Format

Send to:

Choose Destination
See comment in PubMed Commons below
Xenobiotica. 2007 Sep;37(9):903-22.

Pharmacokinetics of 1,8-cineole, a dietary toxin, in the brushtail possum (Trichosurus vulpecula): significance for feeding.

Author information

  • 1School of Pharmacy, University of Tasmania, Hobart, Tasmania, Australia. stuart.mclean@utas.edu.au

Abstract

1,8-Cineole (cineole) is a Eucalyptus leaf toxin that defends against predation by herbivores such as the brushtail possum (Trichosurus vulpecula). The aim of the current study was to characterize the pharmacokinetics of cineole in the possum to improve understanding about how possums can avoid cineole toxicity when eating a Eucalyptus diet. Nine male possums were trapped in the wild and acclimated to captivity; a subcutaneous port was then implanted for venous blood sampling. Cineole was administered intravenously (10 and 15 mg kg(-1)) via a lateral tail vein and orally (30, 100 and 300 mg kg(-1)) by gavage, and blood concentrations of cineole and its metabolites were determined by gas chromatography. Cineole had a large terminal volume of distribution (V(z) = 27 l kg(-1)) and a high clearance (43 ml min(-1) kg(-1)), equal to hepatic blood flow. The terminal half-life was approximately 7 h. Oral bioavailability was low (F = 0.05) after low doses, but increased tenfold with dose, probably due to saturable first-pass metabolism. These findings indicate that when possums feed on a cineole diet, they eat until the cineole consumed is sufficient to saturate pre-systemic metabolism, leading to a rapid rise in bioavailability and cineole blood levels, and a cessation of the feeding bout. This is the first report on the pharmacokinetics of a dietary toxin in a wild herbivore, and provides insights into the interactions between the blood concentration of a plant secondary metabolite and the browsing behaviour of a herbivore.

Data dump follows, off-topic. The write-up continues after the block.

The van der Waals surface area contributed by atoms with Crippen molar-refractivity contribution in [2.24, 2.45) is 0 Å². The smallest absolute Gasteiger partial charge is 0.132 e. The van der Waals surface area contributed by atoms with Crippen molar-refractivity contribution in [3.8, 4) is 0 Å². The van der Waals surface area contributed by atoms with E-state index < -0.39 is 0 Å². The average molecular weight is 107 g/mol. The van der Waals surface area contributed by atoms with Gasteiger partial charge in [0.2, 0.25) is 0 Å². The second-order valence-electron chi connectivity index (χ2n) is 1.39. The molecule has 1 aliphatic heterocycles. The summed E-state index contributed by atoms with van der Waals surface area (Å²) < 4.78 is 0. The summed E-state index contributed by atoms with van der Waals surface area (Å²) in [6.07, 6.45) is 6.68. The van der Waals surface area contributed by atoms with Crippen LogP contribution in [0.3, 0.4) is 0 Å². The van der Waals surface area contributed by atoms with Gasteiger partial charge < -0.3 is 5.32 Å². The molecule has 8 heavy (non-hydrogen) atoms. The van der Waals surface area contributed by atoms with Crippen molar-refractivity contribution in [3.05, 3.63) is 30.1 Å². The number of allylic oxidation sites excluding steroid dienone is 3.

PMID:
17896321
[PubMed - indexed for MEDLINE]
PubMed Commons home

PubMed Commons

0 comments
How to join PubMed Commons

    Supplemental Content

    Full text links

    Icon for Taylor & Francis
    Loading ...
    Write to the Help Desk